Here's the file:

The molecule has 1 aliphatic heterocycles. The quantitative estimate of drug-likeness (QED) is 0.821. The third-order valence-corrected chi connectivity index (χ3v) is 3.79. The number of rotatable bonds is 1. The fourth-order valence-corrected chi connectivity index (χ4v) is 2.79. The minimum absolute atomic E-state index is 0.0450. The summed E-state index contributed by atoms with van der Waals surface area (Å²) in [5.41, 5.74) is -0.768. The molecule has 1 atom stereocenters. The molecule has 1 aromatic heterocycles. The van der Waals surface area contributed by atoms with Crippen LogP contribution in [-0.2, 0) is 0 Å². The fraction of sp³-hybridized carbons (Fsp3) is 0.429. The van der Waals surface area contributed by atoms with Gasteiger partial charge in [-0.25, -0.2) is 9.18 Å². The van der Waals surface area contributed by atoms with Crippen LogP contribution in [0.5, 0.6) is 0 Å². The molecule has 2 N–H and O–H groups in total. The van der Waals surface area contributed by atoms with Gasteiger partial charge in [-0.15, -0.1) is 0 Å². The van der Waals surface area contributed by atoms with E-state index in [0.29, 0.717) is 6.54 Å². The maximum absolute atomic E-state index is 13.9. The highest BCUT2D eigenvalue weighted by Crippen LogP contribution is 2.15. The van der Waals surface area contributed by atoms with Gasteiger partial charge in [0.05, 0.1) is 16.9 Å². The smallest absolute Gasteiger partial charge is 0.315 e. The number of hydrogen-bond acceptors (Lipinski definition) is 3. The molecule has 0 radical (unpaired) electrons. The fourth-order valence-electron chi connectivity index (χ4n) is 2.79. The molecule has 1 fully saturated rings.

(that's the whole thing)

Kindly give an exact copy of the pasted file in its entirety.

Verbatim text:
The molecule has 1 aliphatic heterocycles. The quantitative estimate of drug-likeness (QED) is 0.821. The third-order valence-corrected chi connectivity index (χ3v) is 3.79. The number of rotatable bonds is 1. The fourth-order valence-corrected chi connectivity index (χ4v) is 2.79. The minimum absolute atomic E-state index is 0.0450. The summed E-state index contributed by atoms with van der Waals surface area (Å²) in [5.41, 5.74) is -0.768. The molecule has 1 atom stereocenters. The molecule has 1 aromatic heterocycles. The van der Waals surface area contributed by atoms with Crippen LogP contribution in [-0.2, 0) is 0 Å². The fraction of sp³-hybridized carbons (Fsp3) is 0.429. The van der Waals surface area contributed by atoms with Gasteiger partial charge in [-0.25, -0.2) is 9.18 Å². The van der Waals surface area contributed by atoms with Crippen LogP contribution in [0.5, 0.6) is 0 Å². The molecule has 2 N–H and O–H groups in total. The van der Waals surface area contributed by atoms with Gasteiger partial charge in [-0.15, -0.1) is 0 Å². The van der Waals surface area contributed by atoms with E-state index in [0.29, 0.717) is 6.54 Å². The maximum absolute atomic E-state index is 13.9. The highest BCUT2D eigenvalue weighted by Crippen LogP contribution is 2.15. The van der Waals surface area contributed by atoms with Gasteiger partial charge in [0.05, 0.1) is 16.9 Å². The smallest absolute Gasteiger partial charge is 0.315 e. The number of hydrogen-bond acceptors (Lipinski definition) is 3. The molecule has 0 radical (unpaired) electrons. The fourth-order valence-electron chi connectivity index (χ4n) is 2.79. The molecule has 1 fully saturated rings.